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Martin Kaymer said Ryder Cup putt could have wrecked his career

Shane Bacon
Devil Ball Golf

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Martin Kaymer - Getty Images

There are plenty of high points in Martin Kaymer's career. His 59 in the 2006 Hasburg Classic comes to mind (with a bogey!). You could talk about his 10 European Tour wins over his career, and especially that PGA Championship he won in a playoff over Bubba Watson at Whistling Straits back in 2010.

But that highlight list wouldn't include a ton of stuff over the year and a half. Kaymer, a former No. 1 in the world, had fallen completely off the map, struggling with his golf swing and his putting stroke and all that comes between the two. His qualifying for the 2012 European Ryder Cup team was so in question that people were questioning if he should give up his spot to a better playing Euro in hopes of retaining the Cup for the team. And then came Medinah, where Kaymer was the hero, making the Cup-clinching putt on Sunday in his match against Steve Stricker, restarting his still-young career in the process.

But what if he had missed that putt on the 18th hole? Kaymer says he thinks it could have ruined his career.

Via the Daily Mail ...

"Now I honestly feel like my whole career might have been on the line," Kaymer said. "I sometimes think about what would have happened if I had missed it. Would I have had the mental strength to recover from thinking I had let down a whole continent?"

Kaymer went on to compare the putt to the one that won him his first major championship in that playoff against Bubba Watson, but noted that losing that would have been a personal letdown but a putt as big as the one at Medinah would have let down all his teammates along with an entire continent hoping to see the team's biggest Sunday comeback ever.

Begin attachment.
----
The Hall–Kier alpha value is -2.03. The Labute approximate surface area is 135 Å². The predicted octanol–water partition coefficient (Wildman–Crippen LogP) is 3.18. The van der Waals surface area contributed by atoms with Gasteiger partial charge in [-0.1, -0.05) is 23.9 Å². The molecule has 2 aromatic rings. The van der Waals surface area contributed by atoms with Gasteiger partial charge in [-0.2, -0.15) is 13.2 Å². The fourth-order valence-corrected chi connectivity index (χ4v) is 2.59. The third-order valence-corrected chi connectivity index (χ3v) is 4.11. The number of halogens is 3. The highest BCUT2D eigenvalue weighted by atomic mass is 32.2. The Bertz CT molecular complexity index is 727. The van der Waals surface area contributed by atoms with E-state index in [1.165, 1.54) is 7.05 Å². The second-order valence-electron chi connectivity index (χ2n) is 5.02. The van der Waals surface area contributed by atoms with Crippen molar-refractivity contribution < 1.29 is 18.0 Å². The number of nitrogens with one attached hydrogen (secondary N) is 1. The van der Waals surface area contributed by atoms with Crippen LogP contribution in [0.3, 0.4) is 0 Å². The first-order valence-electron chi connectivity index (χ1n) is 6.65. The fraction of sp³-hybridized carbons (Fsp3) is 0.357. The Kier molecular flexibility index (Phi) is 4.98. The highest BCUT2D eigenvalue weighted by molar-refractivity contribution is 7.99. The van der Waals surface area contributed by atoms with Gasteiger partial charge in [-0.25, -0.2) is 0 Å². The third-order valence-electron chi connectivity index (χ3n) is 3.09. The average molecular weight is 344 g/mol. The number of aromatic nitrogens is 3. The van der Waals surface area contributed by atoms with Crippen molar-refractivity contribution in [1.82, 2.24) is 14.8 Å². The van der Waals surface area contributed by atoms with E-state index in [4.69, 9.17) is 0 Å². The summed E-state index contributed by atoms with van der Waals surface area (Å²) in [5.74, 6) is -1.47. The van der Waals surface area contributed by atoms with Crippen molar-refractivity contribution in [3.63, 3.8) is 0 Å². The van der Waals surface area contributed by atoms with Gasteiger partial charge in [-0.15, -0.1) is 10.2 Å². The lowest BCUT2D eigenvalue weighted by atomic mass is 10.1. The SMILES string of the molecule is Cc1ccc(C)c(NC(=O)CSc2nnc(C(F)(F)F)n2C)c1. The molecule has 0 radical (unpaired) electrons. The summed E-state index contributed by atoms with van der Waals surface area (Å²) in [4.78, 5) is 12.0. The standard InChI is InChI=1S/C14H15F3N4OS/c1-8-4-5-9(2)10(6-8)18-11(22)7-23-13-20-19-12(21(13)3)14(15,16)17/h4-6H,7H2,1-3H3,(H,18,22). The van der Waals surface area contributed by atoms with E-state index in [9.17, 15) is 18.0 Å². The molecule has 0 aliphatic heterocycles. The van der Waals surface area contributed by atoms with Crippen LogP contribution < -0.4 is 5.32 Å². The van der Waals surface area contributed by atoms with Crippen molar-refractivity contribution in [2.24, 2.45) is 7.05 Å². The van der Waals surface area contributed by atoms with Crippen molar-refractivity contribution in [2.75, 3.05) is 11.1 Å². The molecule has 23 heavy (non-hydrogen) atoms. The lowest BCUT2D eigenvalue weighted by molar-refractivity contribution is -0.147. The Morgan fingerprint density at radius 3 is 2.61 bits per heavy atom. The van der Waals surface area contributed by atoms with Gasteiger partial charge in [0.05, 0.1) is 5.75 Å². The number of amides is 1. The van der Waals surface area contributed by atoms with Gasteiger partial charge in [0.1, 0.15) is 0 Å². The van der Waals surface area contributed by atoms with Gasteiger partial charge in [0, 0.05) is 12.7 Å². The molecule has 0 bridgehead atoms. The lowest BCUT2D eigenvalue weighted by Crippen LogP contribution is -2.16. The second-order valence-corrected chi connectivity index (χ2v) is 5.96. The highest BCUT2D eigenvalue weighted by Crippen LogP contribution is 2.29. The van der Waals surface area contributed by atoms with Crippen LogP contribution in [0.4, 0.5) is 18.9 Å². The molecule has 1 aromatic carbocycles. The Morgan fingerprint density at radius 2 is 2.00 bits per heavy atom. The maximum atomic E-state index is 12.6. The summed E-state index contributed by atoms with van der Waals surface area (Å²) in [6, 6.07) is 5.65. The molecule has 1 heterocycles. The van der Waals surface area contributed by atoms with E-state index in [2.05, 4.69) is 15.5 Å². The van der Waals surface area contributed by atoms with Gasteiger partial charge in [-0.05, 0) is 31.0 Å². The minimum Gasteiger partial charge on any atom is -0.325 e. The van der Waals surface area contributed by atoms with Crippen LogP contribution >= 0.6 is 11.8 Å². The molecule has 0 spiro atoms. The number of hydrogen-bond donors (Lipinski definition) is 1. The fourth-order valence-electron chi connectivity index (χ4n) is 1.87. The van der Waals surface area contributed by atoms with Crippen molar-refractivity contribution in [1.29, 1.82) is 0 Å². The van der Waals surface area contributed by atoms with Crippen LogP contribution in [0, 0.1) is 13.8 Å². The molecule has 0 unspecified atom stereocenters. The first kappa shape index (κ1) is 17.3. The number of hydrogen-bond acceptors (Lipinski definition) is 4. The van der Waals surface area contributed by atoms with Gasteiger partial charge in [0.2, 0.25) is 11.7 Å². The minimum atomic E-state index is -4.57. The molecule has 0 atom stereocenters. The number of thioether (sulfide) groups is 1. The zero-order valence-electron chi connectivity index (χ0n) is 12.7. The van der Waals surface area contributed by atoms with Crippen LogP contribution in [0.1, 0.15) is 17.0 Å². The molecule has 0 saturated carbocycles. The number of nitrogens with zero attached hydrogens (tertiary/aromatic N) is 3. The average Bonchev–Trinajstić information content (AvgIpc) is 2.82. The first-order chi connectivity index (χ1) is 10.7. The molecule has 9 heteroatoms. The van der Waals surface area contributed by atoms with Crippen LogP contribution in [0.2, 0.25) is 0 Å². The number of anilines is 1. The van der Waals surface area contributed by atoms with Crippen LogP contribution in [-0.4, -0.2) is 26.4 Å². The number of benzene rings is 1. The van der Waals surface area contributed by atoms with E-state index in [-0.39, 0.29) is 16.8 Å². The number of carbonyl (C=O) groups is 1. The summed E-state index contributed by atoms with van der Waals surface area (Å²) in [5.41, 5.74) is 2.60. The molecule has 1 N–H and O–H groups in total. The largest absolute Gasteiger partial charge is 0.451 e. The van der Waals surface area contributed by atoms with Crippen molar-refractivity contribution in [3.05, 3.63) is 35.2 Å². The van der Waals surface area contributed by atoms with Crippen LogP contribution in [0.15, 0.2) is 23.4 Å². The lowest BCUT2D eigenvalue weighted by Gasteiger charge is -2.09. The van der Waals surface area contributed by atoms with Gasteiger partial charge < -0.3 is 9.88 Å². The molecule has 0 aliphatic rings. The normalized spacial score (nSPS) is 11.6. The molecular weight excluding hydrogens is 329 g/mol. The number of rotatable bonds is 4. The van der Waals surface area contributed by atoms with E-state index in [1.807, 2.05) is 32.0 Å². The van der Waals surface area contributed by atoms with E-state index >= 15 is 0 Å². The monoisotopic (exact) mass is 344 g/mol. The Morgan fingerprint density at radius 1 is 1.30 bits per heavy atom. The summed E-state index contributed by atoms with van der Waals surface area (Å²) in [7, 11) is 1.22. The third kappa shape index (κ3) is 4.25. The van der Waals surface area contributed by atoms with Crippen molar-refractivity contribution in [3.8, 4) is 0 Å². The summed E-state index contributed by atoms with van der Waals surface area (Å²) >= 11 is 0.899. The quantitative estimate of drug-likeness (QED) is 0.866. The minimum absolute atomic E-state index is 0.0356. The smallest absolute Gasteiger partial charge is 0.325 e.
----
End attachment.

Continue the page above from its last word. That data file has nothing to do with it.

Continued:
And it does make sense. A fragile golfer is a scary one, as we've seen with plenty of Q-School horror stories, and if Kaymer had botched that putt to pull out a comeback (and it would have been a really sloppy three-putt bogey at that), he might never have been able to recover.

On the flip side, it'll be interesting to see how a guy like Jim Furyk handles what happened to him in those team matches. He fell apart basically anytime he was in contention in 2012, and the Ryder Cup was the rotten cherry on top of a long year he will hope to forget, but what happens the next time he has a putt or a par to win a golf tournament? Will he be able to push out the demons of Medinah (and Olympic Club)? That is what Kaymer is talking about here.

But the German doesn't have to worry about that. He rolled in the clutch putt and can only think about what might have happened if that ball hadn't disappeared. Now he can go on being the hero and getting beers bought for him from fans across Europe that won't soon forget what happened when their team was down 10-6 heading into Sunday at the Ryder Cup.

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